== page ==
I recently thought about doing a quick and dirty post that mentioned these two coming on board as biology teachers. (as biology teachers, biology teachers in my hometown, and as biology teachers in my current school) The day it hit me was a few weeks ago when Erin, Jennifer, Alex, and I spent the day at a biotechnology workshop in Kansas City… (many thanks to Erin for organizing the day’s events.) Overall, we had a great summer day of re-connecting to the past and teambuilding for the future.
Since Marine Biology began in 2000, some of my former students are undergrad marine biology students. A few are even PhD candidates. People frequently ask about those. However, the demographic that isn’t often inquired about might just be those who have lived their entire lives in the center of the continent… who love biology… love the energy of youth… but cannot find a better reason to move that far away from a strong family/friends network. I’ve been thinking quite a bit about this as of late.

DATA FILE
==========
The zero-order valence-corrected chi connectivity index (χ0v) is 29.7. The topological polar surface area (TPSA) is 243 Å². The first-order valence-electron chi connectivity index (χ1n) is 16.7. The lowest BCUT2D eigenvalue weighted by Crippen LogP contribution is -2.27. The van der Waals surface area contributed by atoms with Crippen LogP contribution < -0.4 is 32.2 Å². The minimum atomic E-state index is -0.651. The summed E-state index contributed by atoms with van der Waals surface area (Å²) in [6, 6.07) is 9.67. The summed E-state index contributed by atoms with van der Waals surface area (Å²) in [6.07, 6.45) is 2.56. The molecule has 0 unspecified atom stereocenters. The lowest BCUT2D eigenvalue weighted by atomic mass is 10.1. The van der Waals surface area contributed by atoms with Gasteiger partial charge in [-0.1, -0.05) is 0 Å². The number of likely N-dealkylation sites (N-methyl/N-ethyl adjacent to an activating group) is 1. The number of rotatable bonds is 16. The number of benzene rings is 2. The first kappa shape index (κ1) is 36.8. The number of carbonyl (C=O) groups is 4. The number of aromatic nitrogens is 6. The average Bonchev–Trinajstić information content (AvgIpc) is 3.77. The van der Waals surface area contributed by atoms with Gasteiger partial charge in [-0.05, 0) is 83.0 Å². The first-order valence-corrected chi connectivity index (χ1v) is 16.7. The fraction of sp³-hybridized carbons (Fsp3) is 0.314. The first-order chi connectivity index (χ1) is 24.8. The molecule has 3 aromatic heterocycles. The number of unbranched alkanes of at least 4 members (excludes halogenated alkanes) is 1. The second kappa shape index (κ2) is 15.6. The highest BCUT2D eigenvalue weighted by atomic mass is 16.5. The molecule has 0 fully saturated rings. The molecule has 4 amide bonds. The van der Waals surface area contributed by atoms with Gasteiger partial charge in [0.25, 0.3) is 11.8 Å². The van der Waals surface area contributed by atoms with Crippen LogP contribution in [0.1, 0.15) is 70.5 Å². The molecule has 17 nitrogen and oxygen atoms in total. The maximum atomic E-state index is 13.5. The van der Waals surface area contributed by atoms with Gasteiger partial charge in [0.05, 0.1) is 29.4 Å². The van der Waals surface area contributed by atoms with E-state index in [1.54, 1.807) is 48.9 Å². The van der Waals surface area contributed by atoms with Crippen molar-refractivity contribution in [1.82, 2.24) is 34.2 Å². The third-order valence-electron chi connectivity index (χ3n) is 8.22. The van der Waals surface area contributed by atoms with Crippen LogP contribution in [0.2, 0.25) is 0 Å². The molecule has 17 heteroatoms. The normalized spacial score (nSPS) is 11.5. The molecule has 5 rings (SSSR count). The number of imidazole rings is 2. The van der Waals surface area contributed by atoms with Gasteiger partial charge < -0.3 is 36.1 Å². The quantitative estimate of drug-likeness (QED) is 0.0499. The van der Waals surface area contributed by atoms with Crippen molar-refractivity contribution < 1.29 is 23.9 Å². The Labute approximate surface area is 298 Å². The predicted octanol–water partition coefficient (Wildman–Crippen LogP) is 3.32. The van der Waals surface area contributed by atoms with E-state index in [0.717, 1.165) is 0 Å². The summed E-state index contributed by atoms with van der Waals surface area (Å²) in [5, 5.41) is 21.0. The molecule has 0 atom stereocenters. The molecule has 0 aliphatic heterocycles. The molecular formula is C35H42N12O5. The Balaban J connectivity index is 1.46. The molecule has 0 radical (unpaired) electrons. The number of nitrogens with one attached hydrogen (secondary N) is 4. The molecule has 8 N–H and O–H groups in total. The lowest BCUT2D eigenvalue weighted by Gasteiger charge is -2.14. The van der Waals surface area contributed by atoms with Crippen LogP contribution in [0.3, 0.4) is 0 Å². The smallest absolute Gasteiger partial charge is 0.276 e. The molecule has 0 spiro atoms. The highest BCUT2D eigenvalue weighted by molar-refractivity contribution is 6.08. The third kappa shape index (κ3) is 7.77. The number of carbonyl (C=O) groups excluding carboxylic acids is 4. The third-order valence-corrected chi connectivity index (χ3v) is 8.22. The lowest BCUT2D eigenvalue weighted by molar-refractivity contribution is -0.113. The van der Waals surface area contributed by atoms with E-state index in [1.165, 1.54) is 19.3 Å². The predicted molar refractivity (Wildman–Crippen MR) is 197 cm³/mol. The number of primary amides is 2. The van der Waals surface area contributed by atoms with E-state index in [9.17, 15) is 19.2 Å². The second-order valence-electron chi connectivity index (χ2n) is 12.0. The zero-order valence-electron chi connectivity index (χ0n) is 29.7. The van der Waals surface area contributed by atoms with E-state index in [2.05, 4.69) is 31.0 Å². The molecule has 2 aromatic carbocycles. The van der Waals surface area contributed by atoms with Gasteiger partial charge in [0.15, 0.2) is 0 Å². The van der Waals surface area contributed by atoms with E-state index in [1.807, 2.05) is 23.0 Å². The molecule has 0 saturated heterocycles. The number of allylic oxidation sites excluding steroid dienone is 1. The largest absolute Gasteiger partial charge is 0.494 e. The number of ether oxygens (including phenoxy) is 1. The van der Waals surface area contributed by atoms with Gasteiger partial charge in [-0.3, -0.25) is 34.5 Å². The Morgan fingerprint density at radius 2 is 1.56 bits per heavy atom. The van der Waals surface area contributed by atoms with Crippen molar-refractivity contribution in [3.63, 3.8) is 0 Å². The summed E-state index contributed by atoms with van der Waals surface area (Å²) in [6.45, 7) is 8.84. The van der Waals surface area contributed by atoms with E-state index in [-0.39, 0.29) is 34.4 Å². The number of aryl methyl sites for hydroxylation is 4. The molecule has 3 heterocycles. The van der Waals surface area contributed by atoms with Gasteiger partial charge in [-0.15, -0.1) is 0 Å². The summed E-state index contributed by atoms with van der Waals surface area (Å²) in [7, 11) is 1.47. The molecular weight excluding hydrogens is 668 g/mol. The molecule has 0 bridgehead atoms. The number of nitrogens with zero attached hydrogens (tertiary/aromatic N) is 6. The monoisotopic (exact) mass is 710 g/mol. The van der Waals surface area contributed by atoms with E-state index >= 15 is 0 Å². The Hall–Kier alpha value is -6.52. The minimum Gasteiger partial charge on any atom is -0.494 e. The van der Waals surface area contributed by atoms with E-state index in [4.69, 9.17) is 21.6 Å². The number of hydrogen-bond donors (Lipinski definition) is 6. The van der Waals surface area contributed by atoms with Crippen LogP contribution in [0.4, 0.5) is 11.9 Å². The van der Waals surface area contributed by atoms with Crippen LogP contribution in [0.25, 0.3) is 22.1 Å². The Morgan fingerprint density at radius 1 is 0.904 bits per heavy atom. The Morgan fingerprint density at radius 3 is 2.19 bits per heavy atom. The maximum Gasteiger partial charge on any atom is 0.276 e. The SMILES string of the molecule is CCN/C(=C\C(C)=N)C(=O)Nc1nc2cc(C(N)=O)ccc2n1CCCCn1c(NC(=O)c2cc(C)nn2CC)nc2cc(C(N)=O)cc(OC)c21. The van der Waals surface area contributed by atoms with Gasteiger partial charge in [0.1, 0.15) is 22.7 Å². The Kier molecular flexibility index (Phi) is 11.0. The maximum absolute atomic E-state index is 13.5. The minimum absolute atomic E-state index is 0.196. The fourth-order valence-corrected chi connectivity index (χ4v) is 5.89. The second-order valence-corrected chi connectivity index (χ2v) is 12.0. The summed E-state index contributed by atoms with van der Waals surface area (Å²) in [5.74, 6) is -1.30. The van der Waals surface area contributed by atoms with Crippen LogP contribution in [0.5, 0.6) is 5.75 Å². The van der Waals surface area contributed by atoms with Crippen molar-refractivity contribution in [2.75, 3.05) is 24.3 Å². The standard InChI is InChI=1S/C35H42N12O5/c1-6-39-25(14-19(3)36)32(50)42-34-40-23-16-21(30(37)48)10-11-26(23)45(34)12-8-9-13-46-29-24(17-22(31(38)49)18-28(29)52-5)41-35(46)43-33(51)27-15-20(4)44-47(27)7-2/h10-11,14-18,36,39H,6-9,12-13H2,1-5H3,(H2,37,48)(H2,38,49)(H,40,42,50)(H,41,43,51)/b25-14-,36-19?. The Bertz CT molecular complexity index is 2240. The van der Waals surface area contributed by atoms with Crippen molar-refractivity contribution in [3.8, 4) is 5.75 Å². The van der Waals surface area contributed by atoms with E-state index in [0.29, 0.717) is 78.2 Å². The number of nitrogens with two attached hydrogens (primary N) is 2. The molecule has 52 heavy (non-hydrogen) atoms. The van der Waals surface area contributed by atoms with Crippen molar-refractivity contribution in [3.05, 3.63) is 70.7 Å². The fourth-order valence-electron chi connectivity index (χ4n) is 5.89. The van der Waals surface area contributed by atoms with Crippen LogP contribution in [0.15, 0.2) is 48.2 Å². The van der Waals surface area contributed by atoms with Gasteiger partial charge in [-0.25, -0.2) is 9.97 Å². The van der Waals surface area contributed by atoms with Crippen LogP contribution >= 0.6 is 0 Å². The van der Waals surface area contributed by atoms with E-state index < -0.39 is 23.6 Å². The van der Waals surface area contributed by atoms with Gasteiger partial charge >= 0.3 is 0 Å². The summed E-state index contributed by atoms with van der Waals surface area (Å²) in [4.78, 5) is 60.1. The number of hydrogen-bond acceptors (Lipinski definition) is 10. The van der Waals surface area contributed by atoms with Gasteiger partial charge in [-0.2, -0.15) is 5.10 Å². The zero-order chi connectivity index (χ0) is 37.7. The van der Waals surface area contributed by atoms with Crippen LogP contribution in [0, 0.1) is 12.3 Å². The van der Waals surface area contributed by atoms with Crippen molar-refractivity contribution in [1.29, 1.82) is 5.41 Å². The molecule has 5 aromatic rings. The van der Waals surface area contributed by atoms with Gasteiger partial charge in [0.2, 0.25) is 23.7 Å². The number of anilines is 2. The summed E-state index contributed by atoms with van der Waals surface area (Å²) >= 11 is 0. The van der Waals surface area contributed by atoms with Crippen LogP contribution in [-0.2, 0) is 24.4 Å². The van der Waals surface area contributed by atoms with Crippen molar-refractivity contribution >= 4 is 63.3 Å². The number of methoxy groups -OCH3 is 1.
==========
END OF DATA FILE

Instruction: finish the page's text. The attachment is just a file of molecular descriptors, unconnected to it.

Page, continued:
See what this does? I start out with an idea to post a simple image from a recent workshop and I end up tacking it on to personal connections, people-to-people connections, coaching, and the TPACK framework. When I began blogging a just over a year ago in April- it was done as a “proof of concept” exercise. That has blossomed into the mess you now see. The bottom line is: You cannot imagine the effect blogging will have on your future learning unless you are actually doing it. This truly is a new genre of writing. It is more than empowering for the everyman who embarks upon it. Give it a try. What are you waiting for? And while you’re at it… give my two new colleagues a shout out from the masses. They will soon be getting an earful from yours truly about establishing their “digital footprint” and getting connected as a professional. I am excited about being a leader in the “T” (in TPACK) revolution in the Saint Joseph School District.
Artwork*TPACK framework courtesy of Punya Mishra and Matt Koehler *The rest… me. .